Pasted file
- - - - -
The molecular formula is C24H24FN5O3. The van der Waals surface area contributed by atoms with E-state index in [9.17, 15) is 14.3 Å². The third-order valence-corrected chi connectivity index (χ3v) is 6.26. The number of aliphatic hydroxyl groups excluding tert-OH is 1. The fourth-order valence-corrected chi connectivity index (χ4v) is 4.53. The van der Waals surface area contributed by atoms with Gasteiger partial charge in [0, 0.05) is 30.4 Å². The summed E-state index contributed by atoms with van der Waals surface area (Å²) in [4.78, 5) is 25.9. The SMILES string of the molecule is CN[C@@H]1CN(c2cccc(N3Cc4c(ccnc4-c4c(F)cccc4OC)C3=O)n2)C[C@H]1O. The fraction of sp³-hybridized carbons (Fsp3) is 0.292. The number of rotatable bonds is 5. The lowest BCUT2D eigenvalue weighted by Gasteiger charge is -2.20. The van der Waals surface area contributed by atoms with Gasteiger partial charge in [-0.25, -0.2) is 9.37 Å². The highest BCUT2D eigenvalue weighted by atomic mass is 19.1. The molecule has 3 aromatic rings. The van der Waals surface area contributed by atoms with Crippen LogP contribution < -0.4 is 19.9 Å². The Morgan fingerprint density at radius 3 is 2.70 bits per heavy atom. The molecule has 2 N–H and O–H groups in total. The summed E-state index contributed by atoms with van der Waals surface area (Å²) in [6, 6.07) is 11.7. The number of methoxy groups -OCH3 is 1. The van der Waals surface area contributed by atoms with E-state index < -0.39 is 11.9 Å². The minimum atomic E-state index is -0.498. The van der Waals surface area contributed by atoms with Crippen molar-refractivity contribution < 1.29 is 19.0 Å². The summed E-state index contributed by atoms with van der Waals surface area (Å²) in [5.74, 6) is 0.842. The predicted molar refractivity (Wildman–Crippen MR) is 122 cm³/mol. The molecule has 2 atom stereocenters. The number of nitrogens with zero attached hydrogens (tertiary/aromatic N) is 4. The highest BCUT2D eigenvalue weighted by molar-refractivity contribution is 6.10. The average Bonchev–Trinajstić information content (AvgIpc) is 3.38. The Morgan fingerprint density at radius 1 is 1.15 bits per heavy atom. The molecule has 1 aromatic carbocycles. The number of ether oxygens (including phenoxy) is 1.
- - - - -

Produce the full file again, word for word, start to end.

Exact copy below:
The molecular formula is C24H24FN5O3. The van der Waals surface area contributed by atoms with E-state index in [9.17, 15) is 14.3 Å². The third-order valence-corrected chi connectivity index (χ3v) is 6.26. The number of aliphatic hydroxyl groups excluding tert-OH is 1. The fourth-order valence-corrected chi connectivity index (χ4v) is 4.53. The van der Waals surface area contributed by atoms with Gasteiger partial charge in [0, 0.05) is 30.4 Å². The summed E-state index contributed by atoms with van der Waals surface area (Å²) in [4.78, 5) is 25.9. The SMILES string of the molecule is CN[C@@H]1CN(c2cccc(N3Cc4c(ccnc4-c4c(F)cccc4OC)C3=O)n2)C[C@H]1O. The fraction of sp³-hybridized carbons (Fsp3) is 0.292. The number of rotatable bonds is 5. The lowest BCUT2D eigenvalue weighted by Gasteiger charge is -2.20. The van der Waals surface area contributed by atoms with Gasteiger partial charge in [-0.25, -0.2) is 9.37 Å². The highest BCUT2D eigenvalue weighted by atomic mass is 19.1. The molecule has 3 aromatic rings. The van der Waals surface area contributed by atoms with Crippen LogP contribution < -0.4 is 19.9 Å². The Morgan fingerprint density at radius 3 is 2.70 bits per heavy atom. The molecule has 2 N–H and O–H groups in total. The summed E-state index contributed by atoms with van der Waals surface area (Å²) in [6, 6.07) is 11.7. The number of methoxy groups -OCH3 is 1. The van der Waals surface area contributed by atoms with E-state index < -0.39 is 11.9 Å². The minimum atomic E-state index is -0.498. The van der Waals surface area contributed by atoms with Crippen molar-refractivity contribution < 1.29 is 19.0 Å². The summed E-state index contributed by atoms with van der Waals surface area (Å²) in [5.74, 6) is 0.842. The predicted molar refractivity (Wildman–Crippen MR) is 122 cm³/mol. The molecule has 2 atom stereocenters. The number of nitrogens with zero attached hydrogens (tertiary/aromatic N) is 4. The highest BCUT2D eigenvalue weighted by molar-refractivity contribution is 6.10. The average Bonchev–Trinajstić information content (AvgIpc) is 3.38. The Morgan fingerprint density at radius 1 is 1.15 bits per heavy atom. The molecule has 1 aromatic carbocycles. The number of ether oxygens (including phenoxy) is 1.